Just to say that after a delicious, and none-too-expensive dinner, I ended back at the hotel this evening and ordered myself a glass of delicious red wine which I darnk with my legs dipped in the pool, looking up at the full moon in the sky and finding the Southern Cross.

I had been disoriented all day, imagining the sun to be in the south, forgetting that in the Southern Hemisphere, the sun is to be seen in the north. Not like me, but now I know, I should have a better sense of direction tomorrow.

Good night.

Tuesday, February 19, 2008

Am I EVER going to make it back to Africa?

I tried yesterday for the second time but I missed my flight.... I will try again today and let you know if I make it...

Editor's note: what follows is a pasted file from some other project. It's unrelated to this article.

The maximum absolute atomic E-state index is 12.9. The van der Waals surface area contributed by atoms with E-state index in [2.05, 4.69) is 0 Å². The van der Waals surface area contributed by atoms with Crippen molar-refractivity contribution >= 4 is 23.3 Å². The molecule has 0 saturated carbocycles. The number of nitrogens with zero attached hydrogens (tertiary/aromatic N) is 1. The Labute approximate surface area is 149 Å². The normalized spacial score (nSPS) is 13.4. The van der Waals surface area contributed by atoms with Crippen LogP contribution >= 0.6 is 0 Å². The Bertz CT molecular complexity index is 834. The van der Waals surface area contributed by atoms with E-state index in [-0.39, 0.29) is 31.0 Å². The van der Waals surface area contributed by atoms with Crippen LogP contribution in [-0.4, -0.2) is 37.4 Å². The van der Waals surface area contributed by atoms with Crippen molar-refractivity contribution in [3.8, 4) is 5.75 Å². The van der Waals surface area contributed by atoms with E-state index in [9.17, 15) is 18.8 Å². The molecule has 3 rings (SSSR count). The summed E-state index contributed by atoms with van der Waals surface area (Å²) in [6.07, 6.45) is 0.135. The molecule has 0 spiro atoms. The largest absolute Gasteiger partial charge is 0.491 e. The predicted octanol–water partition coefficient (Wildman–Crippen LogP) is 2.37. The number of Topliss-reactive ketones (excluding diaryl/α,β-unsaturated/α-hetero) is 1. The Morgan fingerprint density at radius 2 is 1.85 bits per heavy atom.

Monday, February 18, 2008

De Botshol

De Botshol, originally uploaded by CharlesFred.

We cycled here yesterday.

Saturday, February 16, 2008

Brother and sisters on the streets of Aleppo

Another in the 'Faces of Today' series...

Friday, February 15, 2008

We don't want Kosovarian independence

Albanian fan VII, originally uploaded by CharlesFred.

I have often talked about recognition of Somaliland's de facto independence, which is still as far away as it seemed three years ago.

And yet now, we are looking at a region of Serbia which has been a part of Serbia since time immemorial and which has very great autonomy within Serbia, which looks as if it is going to declare itself independence this weekend. And, from the newspaper repirts, it looks as if it can rely on instant recognition from the US, the uK and Germany amongst other countries. Not The Netherlands, it seems, thank goodness.

From what I understand, any self-declararation of independence by Kosovo is contrary to international law, which internation law would seem to favour recognition of Somaliland, but which in that instance is not being taken any notice of.